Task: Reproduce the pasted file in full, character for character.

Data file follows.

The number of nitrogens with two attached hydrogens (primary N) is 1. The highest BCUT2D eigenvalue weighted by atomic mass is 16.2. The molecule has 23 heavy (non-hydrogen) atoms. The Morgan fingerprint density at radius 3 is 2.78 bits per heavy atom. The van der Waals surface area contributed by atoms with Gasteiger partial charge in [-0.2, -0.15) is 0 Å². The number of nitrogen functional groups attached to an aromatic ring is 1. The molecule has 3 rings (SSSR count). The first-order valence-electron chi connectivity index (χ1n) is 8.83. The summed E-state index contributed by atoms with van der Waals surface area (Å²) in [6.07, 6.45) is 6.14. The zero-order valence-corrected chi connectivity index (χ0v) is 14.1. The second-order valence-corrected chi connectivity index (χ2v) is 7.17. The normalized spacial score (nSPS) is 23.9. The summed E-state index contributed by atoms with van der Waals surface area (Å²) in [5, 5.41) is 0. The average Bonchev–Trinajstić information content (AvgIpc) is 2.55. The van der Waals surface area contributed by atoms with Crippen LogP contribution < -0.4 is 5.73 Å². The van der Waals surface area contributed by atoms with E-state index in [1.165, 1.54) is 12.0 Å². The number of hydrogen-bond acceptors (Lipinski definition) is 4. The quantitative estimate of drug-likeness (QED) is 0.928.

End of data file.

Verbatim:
The number of nitrogens with two attached hydrogens (primary N) is 1. The highest BCUT2D eigenvalue weighted by atomic mass is 16.2. The molecule has 23 heavy (non-hydrogen) atoms. The Morgan fingerprint density at radius 3 is 2.78 bits per heavy atom. The van der Waals surface area contributed by atoms with Gasteiger partial charge in [-0.2, -0.15) is 0 Å². The number of nitrogen functional groups attached to an aromatic ring is 1. The molecule has 3 rings (SSSR count). The first-order valence-electron chi connectivity index (χ1n) is 8.83. The summed E-state index contributed by atoms with van der Waals surface area (Å²) in [6.07, 6.45) is 6.14. The zero-order valence-corrected chi connectivity index (χ0v) is 14.1. The second-order valence-corrected chi connectivity index (χ2v) is 7.17. The normalized spacial score (nSPS) is 23.9. The summed E-state index contributed by atoms with van der Waals surface area (Å²) in [5, 5.41) is 0. The average Bonchev–Trinajstić information content (AvgIpc) is 2.55. The van der Waals surface area contributed by atoms with Crippen LogP contribution < -0.4 is 5.73 Å². The van der Waals surface area contributed by atoms with E-state index in [1.165, 1.54) is 12.0 Å². The number of hydrogen-bond acceptors (Lipinski definition) is 4. The quantitative estimate of drug-likeness (QED) is 0.928.